Handbook of Research Methods and Applications in Social Capital
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Handbook of Research Methods and Applications in Social Capital

Edited by Yaojun Li

Social capital is fundamentally concerned with resources in social relations. This Handbook brings together leading scholars from around the world to address important questions on the determinants, manifestations and consequences of social capital. Combining cutting-edge theory and appropriate data and methods, it presents a challenge to both social capital researchers interested in explaining social inequality and to policy-makers with responsibility for designing effective measures for enhancing social cohesion.
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Chapter 3: The flow of soul: a sociological study of generosity in England and Wales (2001–2011)

Yaojun Li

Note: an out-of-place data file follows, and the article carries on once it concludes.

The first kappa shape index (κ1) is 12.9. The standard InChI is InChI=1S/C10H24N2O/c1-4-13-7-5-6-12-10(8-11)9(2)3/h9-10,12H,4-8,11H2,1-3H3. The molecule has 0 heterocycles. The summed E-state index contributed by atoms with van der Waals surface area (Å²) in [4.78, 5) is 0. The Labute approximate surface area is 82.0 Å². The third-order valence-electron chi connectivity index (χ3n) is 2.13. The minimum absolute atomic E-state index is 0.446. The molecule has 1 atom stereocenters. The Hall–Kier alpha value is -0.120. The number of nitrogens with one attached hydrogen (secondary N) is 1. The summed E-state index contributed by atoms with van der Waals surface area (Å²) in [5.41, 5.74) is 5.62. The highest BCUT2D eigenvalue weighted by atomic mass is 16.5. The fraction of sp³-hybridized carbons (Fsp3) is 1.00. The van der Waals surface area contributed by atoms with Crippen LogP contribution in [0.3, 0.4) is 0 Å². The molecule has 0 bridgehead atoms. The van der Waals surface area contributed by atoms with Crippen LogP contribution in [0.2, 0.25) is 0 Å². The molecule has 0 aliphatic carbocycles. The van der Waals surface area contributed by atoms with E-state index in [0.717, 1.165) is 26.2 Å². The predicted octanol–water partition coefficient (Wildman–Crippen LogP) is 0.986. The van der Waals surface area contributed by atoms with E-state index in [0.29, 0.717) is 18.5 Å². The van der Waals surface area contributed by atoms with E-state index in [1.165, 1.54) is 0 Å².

The free and bounteous giving of one’s time, effort and treasures for good causes and for the benefit of others is an important indicator of civic health in our national life. The time and effort devoted to civic activities, the time and care given to the weak, feeble and others in need beyond one’s kin, and the money donated to charitable causes are all manifestations of generosity in society. How are the three domains of generosity related to one another in their patterns and trends in British society? Which socio-demographic factors are most strongly associated with pro-social behaviours? Did the economic recession that started in 2008 have any notable effect on formal and informal social involvement and altruistic behaviour? And to what extent is the pattern of charitable giving in Britain similar to or different from that in the US? In this analysis, we try to address these questions by analysing the three domains of generosity in England and Wales and exploring their socioeconomic-cultural determinants. Using the Home Office Citizenship Survey (HOCS) covering a period of ten years (2001–11), we find generally high, albeit somewhat falling, rates in volunteering, helping and giving, but the amounts of money given to charitable causes remained at a fairly similar level in spite of the economic crisis that started in 2008. We also find strong class and income effects in the three domains, but ethno-religious effects are weak.

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